I first saw David Bowie in the summer of 1974 at Madison Square Garden. New York City, baby. Age 17. The “Diamond Dogs” tour. . . I don’t think I had actually heard any of David Bowie’s music at the time. Aside from maybe “All the Young Dudes” by Mott the Hoople (which Bowie wrote).
My older sister’s boyfriend was a huge David Bowie fan. Which was weird. Because he was mostly a Grateful Dead Deadhead. And you wouldn’t think that somebody like that would be a David Bowie fan, too. But there you go. Anyways, he had an extra ticket for the Madison Square Garden show. So I tagged along.
I knew that Bowie was a big sensation in England at the time. The leading light of the “Glitter Rock” movement. The Next Big Thing according to the media. But he hadn’t quite caught on in America yet. Though the media hype machine was pushing hard. Bowie — who was always one step ahead of the game — captured his own phenomenon perfectly with his Diamond Dogs album cover. Presenting himself as a Barnum and Bailey freak show.
Myself? I was a 17-year-old high school jock at the time who was just beginning to dabble with LSD. So the whole David Bowie thing seemed a little too gay and campy for my tastes. But what the hell. I couldn’t turn down a free ticket.
I still vividly remember that Diamond Dogs show 41 years later. Big dramatic entrance. Bowie reciting his “rats as big as cats” soliloquy. This apocalyptic rant. Ending with him shouting: “THIS ISN’T ROCK’N’ROLL THIS IS GENOCIDE!!” And then bursting into the music. And David Bowie bursts onto the stage. And he’s got these two half dog / half-human creatures that he’s holding on long leashes. And they’re scampering across the stage like barely-controlled wild animals while Bowie is singing. A helluva’ entrance.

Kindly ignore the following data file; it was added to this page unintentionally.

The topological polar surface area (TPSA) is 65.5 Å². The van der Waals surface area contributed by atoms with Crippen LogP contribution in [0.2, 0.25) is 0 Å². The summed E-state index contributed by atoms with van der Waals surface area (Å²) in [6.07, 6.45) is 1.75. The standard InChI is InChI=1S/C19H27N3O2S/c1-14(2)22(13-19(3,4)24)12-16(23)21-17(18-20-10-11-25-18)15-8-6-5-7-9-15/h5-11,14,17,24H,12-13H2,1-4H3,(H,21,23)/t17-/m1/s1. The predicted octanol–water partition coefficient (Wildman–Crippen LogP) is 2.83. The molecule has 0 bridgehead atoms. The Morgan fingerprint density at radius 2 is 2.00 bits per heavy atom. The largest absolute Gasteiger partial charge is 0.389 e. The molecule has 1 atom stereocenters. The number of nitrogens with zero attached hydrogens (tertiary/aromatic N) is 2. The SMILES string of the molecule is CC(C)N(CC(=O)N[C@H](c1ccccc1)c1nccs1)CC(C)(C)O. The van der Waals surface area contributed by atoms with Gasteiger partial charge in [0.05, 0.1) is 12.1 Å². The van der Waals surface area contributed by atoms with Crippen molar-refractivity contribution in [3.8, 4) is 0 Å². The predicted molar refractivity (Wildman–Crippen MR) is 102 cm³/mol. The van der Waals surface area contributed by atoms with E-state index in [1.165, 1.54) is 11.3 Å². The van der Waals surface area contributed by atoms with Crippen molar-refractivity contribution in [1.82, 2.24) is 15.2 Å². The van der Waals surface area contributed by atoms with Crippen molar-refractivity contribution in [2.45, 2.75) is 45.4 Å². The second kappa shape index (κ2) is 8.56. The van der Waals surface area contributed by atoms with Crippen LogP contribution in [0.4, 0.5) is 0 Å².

And, unlike so many other concerts, Bowie held your attention for the entire rest of the show. There was something captivating and magnetic about Bowie. You couldn’t take your eyes off of him. But it wasn’t just Show Biz schtick. Even at age 17 I could tell there was a high intelligence behind the sensation. Something conceptual. The allusions to Orwell’s “1984” and all the rest of it. For once there was some real substance behind the Next Big Thing hype.
There was also this zany humor along with the outrageousness. And people forget: This was the era of “jam rock” where rock stars took the stage wearing blue jeans and work shirts and turned their backs to the audience and did 20 minute guitar solos. It was very innovative for the times, the way Bowie put together this show that was choreographed almost like a Broadway theater production, but without losing the spontaneity and rawness that made rock music so great in the first place. But the bottom line (which sometimes got lost in the mix because of all of Bowie’s other talents) was that Bowie was an extremely tuneful songwriter, belting out one great song after another.
What can I say. I became a life-long David Bowie fan after that Diamond Dogs show in 1974. And I’ve enjoyed just about everything David Bowie has done since then.